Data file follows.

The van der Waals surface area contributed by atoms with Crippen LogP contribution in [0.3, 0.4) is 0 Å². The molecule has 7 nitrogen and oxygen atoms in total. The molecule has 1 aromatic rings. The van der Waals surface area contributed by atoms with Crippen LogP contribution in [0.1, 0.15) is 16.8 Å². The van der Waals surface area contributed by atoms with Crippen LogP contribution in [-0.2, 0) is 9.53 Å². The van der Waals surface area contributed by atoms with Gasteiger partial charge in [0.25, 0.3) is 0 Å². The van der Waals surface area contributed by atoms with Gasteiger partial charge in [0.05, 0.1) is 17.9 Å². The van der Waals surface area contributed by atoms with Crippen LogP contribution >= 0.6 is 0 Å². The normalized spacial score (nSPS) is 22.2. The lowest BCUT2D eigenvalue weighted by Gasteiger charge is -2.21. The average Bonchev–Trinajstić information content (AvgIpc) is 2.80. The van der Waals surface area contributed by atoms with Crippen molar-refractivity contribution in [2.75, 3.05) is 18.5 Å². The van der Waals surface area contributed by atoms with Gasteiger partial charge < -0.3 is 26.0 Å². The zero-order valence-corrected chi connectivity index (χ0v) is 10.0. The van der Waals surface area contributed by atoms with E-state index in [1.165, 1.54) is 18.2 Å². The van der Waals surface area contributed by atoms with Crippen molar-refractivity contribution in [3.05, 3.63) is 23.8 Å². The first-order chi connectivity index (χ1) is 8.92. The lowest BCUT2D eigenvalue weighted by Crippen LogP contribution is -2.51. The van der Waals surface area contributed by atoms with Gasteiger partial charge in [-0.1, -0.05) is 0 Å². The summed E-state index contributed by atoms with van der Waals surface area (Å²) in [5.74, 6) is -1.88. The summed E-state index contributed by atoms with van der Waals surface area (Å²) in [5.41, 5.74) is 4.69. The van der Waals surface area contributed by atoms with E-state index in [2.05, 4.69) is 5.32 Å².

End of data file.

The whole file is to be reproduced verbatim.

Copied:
The van der Waals surface area contributed by atoms with Crippen LogP contribution in [0.3, 0.4) is 0 Å². The molecule has 7 nitrogen and oxygen atoms in total. The molecule has 1 aromatic rings. The van der Waals surface area contributed by atoms with Crippen LogP contribution in [0.1, 0.15) is 16.8 Å². The van der Waals surface area contributed by atoms with Crippen LogP contribution in [-0.2, 0) is 9.53 Å². The van der Waals surface area contributed by atoms with Gasteiger partial charge in [0.25, 0.3) is 0 Å². The van der Waals surface area contributed by atoms with Gasteiger partial charge in [0.05, 0.1) is 17.9 Å². The van der Waals surface area contributed by atoms with Crippen LogP contribution >= 0.6 is 0 Å². The normalized spacial score (nSPS) is 22.2. The lowest BCUT2D eigenvalue weighted by Gasteiger charge is -2.21. The average Bonchev–Trinajstić information content (AvgIpc) is 2.80. The van der Waals surface area contributed by atoms with Crippen molar-refractivity contribution in [2.75, 3.05) is 18.5 Å². The van der Waals surface area contributed by atoms with Gasteiger partial charge < -0.3 is 26.0 Å². The zero-order valence-corrected chi connectivity index (χ0v) is 10.0. The van der Waals surface area contributed by atoms with E-state index in [1.165, 1.54) is 18.2 Å². The van der Waals surface area contributed by atoms with Crippen molar-refractivity contribution in [3.05, 3.63) is 23.8 Å². The first-order chi connectivity index (χ1) is 8.92. The lowest BCUT2D eigenvalue weighted by Crippen LogP contribution is -2.51. The van der Waals surface area contributed by atoms with Gasteiger partial charge in [-0.1, -0.05) is 0 Å². The summed E-state index contributed by atoms with van der Waals surface area (Å²) in [5.74, 6) is -1.88. The summed E-state index contributed by atoms with van der Waals surface area (Å²) in [5.41, 5.74) is 4.69. The van der Waals surface area contributed by atoms with E-state index in [2.05, 4.69) is 5.32 Å².